Flavonoids may also disrupt the aggregation of amyloid beta (Aβ) in the brain and thereby prevent formation of amyloid plaques. Amyloid plaques are sticky buildups of these proteins which accumulate outside neurons, and are implicated in Alzheimer’s disease development.

Consuming a large serve of anthocyanin-rich fruits may boost learning ability, memory and motor skills.

Research suggests that people who regularly consume berries (two to three times per week) have better brain function and are less likely to develop dementia than others their own age.

Diet and dementia

Dementia is the single greatest cause of disability in older adults aged over 65 years and is the second leading cause of death in this age group. Even small delays in the onset of dementia and its subsequent progression will have the potential to significantly alleviate the burden of this disease on society.

Our research team has shown the potential for anthocyanin-rich cherry juice to improve memory in older adults with mild to moderate Alzheimer’s type dementia. A feasible serving of 200ml a day of juice was provided to participants in order to overcome the issue of seasonality.

After 12 weeks, people who regularly consumed the cherry juice had significantly improved scores of tests related to memory and word-recall compared to those who were provided with an alternative fruit juice that contained minimal anthocyanins.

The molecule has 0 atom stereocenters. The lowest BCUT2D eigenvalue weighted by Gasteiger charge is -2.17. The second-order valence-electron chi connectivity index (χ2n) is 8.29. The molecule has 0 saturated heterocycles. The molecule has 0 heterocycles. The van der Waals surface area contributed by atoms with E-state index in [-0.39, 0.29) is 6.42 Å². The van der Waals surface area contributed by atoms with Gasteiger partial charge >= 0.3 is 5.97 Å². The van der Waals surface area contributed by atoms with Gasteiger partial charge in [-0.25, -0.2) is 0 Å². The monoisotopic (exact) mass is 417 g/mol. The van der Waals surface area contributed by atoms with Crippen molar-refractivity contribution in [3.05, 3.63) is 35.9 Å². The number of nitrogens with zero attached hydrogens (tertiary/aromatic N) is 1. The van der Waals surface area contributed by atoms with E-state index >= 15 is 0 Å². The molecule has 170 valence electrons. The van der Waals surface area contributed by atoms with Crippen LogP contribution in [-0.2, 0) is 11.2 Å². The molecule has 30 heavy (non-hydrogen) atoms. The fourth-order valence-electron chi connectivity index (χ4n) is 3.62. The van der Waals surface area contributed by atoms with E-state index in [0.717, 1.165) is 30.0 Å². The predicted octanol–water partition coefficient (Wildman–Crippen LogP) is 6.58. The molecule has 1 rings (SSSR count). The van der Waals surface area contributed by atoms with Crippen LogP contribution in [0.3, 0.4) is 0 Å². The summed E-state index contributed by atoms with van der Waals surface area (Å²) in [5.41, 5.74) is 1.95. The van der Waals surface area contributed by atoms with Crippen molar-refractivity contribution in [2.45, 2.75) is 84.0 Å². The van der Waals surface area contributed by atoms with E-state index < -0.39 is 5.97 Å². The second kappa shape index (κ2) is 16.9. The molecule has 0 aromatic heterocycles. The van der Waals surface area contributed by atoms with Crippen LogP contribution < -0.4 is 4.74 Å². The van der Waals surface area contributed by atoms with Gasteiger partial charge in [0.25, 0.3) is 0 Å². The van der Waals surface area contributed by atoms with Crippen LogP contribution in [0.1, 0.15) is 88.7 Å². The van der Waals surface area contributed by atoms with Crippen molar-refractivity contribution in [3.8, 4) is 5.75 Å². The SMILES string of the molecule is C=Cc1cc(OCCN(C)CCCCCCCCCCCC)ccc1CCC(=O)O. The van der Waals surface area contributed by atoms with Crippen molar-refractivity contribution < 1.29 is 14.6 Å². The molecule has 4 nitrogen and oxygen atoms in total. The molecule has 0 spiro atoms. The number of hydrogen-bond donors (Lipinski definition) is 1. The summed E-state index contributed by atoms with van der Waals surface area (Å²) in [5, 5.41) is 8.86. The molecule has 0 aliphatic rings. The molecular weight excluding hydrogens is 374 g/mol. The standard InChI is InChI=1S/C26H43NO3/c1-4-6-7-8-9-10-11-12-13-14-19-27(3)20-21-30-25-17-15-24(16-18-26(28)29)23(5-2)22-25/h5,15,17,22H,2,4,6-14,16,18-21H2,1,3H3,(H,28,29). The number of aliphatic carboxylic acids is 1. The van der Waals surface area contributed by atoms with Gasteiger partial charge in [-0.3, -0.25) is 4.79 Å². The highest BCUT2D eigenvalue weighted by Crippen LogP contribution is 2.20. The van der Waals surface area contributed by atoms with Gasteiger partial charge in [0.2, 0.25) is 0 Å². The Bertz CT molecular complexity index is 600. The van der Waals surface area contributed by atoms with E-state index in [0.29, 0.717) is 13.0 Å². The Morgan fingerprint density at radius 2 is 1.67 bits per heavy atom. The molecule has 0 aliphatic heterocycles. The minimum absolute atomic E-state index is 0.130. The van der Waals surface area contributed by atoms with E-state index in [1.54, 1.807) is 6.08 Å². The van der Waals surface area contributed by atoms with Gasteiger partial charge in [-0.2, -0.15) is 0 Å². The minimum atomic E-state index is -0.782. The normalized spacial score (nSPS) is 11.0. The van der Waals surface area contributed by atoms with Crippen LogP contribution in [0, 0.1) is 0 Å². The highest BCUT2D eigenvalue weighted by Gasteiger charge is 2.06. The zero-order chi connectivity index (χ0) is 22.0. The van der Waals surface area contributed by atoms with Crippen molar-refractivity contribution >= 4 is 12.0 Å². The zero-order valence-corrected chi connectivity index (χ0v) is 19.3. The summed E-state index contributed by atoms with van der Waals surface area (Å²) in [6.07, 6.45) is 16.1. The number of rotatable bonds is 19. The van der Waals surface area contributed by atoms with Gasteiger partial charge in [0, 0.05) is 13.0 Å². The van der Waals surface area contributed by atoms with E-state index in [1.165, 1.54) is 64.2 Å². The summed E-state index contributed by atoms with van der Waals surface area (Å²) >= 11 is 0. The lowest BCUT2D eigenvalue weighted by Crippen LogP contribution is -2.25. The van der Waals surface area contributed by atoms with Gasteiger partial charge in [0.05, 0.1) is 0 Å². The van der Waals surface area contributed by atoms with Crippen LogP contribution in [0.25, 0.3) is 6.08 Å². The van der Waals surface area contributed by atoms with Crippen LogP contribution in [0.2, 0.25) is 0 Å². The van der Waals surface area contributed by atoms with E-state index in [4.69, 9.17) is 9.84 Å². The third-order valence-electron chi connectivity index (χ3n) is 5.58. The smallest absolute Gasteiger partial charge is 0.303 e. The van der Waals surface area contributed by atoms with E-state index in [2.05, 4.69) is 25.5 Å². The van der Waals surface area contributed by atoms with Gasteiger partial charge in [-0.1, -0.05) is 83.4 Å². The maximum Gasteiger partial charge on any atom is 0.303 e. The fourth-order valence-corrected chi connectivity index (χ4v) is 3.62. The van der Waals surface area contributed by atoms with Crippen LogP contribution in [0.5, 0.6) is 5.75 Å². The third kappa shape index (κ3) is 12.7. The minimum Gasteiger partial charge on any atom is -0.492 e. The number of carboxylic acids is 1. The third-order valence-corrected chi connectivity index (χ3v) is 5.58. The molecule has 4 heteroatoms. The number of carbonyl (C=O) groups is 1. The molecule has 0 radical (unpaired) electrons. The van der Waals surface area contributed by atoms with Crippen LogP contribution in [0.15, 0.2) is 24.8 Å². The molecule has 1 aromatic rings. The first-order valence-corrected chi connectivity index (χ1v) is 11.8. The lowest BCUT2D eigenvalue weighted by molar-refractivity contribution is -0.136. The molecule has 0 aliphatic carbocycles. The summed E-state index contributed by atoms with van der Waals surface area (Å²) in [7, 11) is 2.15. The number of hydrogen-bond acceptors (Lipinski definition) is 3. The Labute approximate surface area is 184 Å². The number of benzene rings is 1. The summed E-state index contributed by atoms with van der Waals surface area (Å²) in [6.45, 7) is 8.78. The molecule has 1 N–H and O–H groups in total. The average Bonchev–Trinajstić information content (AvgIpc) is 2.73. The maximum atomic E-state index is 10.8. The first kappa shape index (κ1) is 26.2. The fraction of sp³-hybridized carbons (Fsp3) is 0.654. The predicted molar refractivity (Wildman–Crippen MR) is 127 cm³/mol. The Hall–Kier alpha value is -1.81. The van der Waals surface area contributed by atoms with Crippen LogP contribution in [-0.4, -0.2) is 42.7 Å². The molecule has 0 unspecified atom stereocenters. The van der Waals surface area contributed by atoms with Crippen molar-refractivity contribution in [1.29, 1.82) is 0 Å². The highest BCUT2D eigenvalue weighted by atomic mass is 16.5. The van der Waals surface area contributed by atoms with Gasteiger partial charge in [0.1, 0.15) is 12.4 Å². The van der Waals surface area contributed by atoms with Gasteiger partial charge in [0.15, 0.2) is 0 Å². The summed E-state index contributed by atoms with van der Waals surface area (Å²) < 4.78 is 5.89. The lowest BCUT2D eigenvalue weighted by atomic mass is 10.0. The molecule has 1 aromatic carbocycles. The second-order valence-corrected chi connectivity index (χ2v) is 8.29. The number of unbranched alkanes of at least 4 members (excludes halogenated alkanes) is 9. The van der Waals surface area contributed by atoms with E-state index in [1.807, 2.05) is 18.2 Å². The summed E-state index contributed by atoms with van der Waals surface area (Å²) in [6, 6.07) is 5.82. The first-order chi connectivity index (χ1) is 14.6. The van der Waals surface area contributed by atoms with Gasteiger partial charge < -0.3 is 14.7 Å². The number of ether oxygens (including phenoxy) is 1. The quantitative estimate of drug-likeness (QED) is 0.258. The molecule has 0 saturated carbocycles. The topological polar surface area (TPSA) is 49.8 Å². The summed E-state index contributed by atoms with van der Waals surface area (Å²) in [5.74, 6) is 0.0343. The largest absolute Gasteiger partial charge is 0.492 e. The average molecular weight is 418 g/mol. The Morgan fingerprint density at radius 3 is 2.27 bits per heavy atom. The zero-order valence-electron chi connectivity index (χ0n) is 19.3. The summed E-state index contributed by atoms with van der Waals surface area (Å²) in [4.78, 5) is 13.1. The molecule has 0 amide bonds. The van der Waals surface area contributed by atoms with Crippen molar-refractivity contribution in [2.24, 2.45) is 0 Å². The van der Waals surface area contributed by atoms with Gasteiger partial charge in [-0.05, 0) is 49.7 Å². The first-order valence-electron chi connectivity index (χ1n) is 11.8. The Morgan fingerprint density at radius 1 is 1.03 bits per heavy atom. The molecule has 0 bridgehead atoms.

The purple fruit frontier

As more is discovered about the health effects of anthocyanin-rich fruits, the demand for fruits with superior health benefits is growing. An Australian-bred plum developed by Queensland government scientists, the Queen Garnet, has up to five times the levels of anthocyanins present than in normal plums.

Animal studies show impressive results so far for its potential to improve health. Obese rats fed with the Queen Garnet plum juice showed that their high blood pressure, fatty livers, poor heart function and arthritis returned to normal in just eight weeks.

We are now investigating the role of the Queen Garnet plums on cognitive function in people with early signs of memory loss.

How can you be sure it’s the fruit?

Food-based studies are complex. First, we need to understand how the body metabolises the bioactive compounds.

Anthocyanins are quickly broken down in the digestive tract to a range of different digestive substances (called metabolites), many of which are excreted in the urine within about six hours. It may be the intact anthocyanin compound itself that exerts physiological effects. Or it could be one of its many metabolites.

The “dose” of anthocyanin required for health benefits, and how this can be achieved from foods remains unclear. An acute cross-over study, for instance, found the blood pressure lowering effects of cherry juice over six hours were only seen if 300ml was consumed as a single serving, rather than as three 100ml servings over three hours.

Lastly, it is likely that anthocyanins in food may interact with other nutrients, and combinations of foods may show synergistic effects. In other words, they may have a greater combined effect than if consumed in isolation.

While the role of diet for improving cognitive health looks bright (purple), a bowl of cherries won’t counteract other lifestyle factors implicated in cognitive decline. Quitting smoking, cutting down on saturated fat and being physically active are also crucial for keeping ageing brains healthy.

The Conversation

Karen Charlton, Associate Professor, School of Medicine, University of Wollongong and Katherine Kent, Nutritionist and PhD candidate, University of Wollongong

This article was originally published on The Conversation. Read the original article.